How Zero is Your Inbox?

How Zero is Your Inbox?

9 min read

And, ultimately, who cares? The problem with email isn't the size of your inbox but the culture of scarcity in our workplaces.

I had an interesting debate on Twitter with some good online friends about the idea of Inbox Zero. I had just started an experiment with regularly clearing out my work and personal inboxes so I was mostly pro, most people in the discussion were leaning anti, but we all agreed that any system had to jibe with your life and your personality. After all, torturing yourself to keep an immaculate inbox hardly sounds worthwhile, and a system designed to replace another system isn't any less a system, is it?

Zero … a hell of a brand idea. (Photo by Sam Moghadam on Unsplash) [Description: a glass bottle of Coca-Cola Zero]

The clear time equation for a method like Inbox Zero is that you have to spend less time feeding the system than the time you get back. With email, the issue is that most people get into a state of constant distraction, looking at their phone or screen(s) for a new arrival which may or may not be there, then answering or sorting that email, which might lead off on a whole new set of tasks. Even if there's no actual email, it might take more than 20 minutes to get back to that previous flow.

Many people have the self-control, or use software tools, to avoid regularly checking email, but it might not be that simple for everybody. I first tried IB0 on the advice of others because any to-do list, which I was treating my inboxes as, is a source of anxiety for me. I knew I might forget to check the inbox, or forget some key task. My job at my museum requires me to deliver results to many different teams on different schedules, so keeping track of everything is key. IB0 seemed like a worthy lifehack to try for this Aquarian contrarian.

Oh, it's 0. (Photo by Chris Barbalis on Unsplash) [Description: a panel with the number zero on a wooden surface]

Other reasons I felt email was the right timesuck to tackle:

  1. Email comes at us all the time, whether related to work or personal matters, whether personalized requests or blasts and newsletters. We're outnumbered by the sources sending us email, and to quote Radiohead, gravity always wins. Just as with social media, the result is attention scarcity.
  2. Our work and personal projects expand to fill up available time, so there's rarely an opportunity for meta-organization, work aimed at making work easier. Companies and bosses rarely recognize these needs, so we end up with time scarcity.
  3. While there are tools which can manage or automate comprehending our emails, they can have a high learning curve and require a lot of confidence and often a good IT department or colleague, or an assistant for a manager (maybe you're the assistant) as an email backup. Even if we like these helpers they may not always work for a shared workplace. And even if we have a set of tools we really like and which work well together for us, all it takes or one of the tools to fold or change in a way we don't like for the whole thing to come crashing down. Call it resource choice scarcity.
  4. It takes a certain personality to aggressively demand and protect the above—attention, time, resources. For every person who says I just delete emails or I refuse to attend any meeting I didn't set up myself there are many more of us who haven't learned those abilities or don't have the job security to ignore emails, or who are help-oriented and have a strong internal tendency to make themselves available to colleagues. Others of us don't like to compartmentalize or haven't yet learned how to say no, and the advice from individuals who seem to have worked this out can come across like judgmental lifehacking, however well-intentioned. Even setting up specific times to check email requires effort and practice. Let's call this mastery scarcity.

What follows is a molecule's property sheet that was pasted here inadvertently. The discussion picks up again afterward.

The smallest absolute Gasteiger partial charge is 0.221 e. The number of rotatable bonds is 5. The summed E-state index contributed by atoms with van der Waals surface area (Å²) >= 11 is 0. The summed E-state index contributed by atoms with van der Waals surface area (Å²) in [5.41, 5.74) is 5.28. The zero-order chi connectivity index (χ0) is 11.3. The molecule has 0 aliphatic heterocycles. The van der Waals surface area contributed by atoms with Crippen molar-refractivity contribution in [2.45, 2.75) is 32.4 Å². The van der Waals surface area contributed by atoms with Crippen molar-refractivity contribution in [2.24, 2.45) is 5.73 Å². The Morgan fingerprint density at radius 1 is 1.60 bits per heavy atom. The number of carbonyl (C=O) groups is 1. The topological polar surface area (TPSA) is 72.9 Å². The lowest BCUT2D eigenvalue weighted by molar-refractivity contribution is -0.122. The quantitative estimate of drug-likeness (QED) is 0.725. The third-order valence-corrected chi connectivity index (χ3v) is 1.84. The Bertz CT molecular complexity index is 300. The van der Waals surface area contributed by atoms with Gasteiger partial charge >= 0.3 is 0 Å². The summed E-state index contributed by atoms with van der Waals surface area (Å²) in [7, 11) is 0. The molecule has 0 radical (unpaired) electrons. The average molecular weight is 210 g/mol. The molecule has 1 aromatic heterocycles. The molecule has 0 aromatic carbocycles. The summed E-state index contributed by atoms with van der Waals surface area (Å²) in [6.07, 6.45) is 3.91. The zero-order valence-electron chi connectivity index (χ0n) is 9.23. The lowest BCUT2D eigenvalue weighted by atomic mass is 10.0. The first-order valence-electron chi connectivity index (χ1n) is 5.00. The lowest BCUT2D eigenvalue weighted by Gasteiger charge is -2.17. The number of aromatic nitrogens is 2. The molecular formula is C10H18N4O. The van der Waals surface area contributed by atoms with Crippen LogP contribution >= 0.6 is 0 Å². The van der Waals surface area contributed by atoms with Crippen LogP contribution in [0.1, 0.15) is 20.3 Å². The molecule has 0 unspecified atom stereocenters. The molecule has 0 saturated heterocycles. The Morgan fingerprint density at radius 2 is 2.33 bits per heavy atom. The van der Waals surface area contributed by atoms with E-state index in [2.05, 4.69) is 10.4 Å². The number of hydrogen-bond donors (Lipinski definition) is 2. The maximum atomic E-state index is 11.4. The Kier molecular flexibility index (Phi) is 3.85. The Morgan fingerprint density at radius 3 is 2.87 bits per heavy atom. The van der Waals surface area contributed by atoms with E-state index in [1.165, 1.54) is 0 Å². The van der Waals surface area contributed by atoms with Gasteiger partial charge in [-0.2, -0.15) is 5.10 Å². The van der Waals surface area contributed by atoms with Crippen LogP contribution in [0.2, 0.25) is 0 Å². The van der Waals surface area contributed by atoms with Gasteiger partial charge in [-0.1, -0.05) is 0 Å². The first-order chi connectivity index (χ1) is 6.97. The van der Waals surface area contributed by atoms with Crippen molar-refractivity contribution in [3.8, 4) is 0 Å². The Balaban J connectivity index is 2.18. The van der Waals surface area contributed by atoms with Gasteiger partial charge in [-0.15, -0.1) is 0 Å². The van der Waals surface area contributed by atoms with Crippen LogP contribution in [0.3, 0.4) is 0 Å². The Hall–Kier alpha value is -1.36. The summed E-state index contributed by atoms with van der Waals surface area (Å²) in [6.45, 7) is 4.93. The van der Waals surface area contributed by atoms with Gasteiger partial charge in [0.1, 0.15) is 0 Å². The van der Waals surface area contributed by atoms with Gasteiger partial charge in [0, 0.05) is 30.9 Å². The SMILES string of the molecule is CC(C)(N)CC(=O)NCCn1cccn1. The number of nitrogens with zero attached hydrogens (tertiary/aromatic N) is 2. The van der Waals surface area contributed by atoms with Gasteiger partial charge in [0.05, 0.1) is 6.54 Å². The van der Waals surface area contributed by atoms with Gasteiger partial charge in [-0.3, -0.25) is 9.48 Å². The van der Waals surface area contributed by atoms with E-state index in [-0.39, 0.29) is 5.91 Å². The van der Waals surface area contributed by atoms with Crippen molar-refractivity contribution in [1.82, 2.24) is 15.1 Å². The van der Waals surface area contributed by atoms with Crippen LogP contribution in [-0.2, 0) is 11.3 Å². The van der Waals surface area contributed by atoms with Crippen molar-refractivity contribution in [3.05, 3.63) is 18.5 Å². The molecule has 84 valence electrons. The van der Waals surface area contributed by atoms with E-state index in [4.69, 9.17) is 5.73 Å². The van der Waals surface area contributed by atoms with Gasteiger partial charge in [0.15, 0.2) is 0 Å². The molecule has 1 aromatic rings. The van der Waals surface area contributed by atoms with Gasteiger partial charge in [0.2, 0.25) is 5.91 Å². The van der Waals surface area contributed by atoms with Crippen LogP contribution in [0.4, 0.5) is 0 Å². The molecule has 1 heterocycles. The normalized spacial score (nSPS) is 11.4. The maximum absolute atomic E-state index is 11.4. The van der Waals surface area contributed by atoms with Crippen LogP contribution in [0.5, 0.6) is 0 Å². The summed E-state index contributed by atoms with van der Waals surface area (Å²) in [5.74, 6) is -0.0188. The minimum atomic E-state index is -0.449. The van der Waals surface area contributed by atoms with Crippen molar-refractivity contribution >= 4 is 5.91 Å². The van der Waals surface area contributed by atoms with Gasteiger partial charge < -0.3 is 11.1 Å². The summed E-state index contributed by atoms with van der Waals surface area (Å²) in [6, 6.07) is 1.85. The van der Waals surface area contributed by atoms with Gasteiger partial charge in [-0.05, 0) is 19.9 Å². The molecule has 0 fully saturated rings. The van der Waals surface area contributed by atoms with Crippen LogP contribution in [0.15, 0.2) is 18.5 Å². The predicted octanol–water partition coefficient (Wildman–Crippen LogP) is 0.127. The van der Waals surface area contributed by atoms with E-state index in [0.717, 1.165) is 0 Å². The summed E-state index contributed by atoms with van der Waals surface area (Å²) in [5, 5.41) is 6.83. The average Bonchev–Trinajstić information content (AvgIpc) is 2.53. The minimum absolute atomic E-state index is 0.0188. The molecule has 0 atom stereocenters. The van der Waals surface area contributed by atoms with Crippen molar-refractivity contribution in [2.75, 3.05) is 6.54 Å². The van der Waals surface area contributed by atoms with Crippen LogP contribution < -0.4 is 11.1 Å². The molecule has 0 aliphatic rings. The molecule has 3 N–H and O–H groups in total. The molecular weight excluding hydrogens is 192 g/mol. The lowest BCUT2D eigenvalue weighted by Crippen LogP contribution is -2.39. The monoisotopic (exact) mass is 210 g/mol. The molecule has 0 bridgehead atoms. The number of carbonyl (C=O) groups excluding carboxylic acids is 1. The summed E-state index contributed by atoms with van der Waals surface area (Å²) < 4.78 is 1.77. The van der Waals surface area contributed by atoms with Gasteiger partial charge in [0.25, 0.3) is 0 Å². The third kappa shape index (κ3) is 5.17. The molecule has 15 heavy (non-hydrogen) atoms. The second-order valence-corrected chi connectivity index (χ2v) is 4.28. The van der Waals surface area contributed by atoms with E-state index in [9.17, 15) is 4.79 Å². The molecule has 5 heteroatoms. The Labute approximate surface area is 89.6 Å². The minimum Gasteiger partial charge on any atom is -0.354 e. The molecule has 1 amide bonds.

5. I'll even add this bonus: agency scarcity. Slack is an example of this, as it washed over some workplaces like a tsunami—a relentless wall of communication—without anyone having the choice to opt out. It's led to a backlash—Slack is no better than, or maybe worse than, email (and has plenty of problems of its own, besides)and a backlash to the backlash—hey, lay off Slack, if you're still on email then your workplace is the problem! (I won't wade into the Slack debate except to say that to me, Slack is fine, but it requires a critical mass of enthusiasts to be worthwhile.) Workplaces are indeed the problem, but many people aren't able to exercise enough agency to have their communication preferences (phone, F2F, email, messaging) respected.
There's never enough … time. (Photo by Jon Tyson on Unsplash) [Description: a large number of analog clocks]

What all of these have in common is that being more human at work requires a full stack of tools, a plan, a certain personality, a degree of psychological safety, and lots of pushback. And it's unlikely that any person you're in contact with has the same set of relationships to scarcity, leading to misunderstanding, jealousy, and hard feelings.

In nonprofits, with legacy cultures, painfully low budgets and resources for mid- and entry-level (and frontline) staff and technology, and a focus on objects and audiences (and not staff needs), all of these can be even more acute.

How did things get to this point?

From (Inbox) Zero to (Attention) Hero?

Late capitalism requires constant contact—we have to be prodded, tested, polled, and pinged to provide data to the Matrix of surveillance capitalism (keeping mind that there was no golden age of capitalism for most people). Interacting with the world requires us to be full of contact. We can usually control one or two things but that's all—the size of the inbox but not our meeting schedule, for instance. We can manage how much information we take in, but not how we respond to it Call it the Workplace Incompleteness Theorem, or to quote the comedian Steven Wright, "You can't have everything, where would you put it?"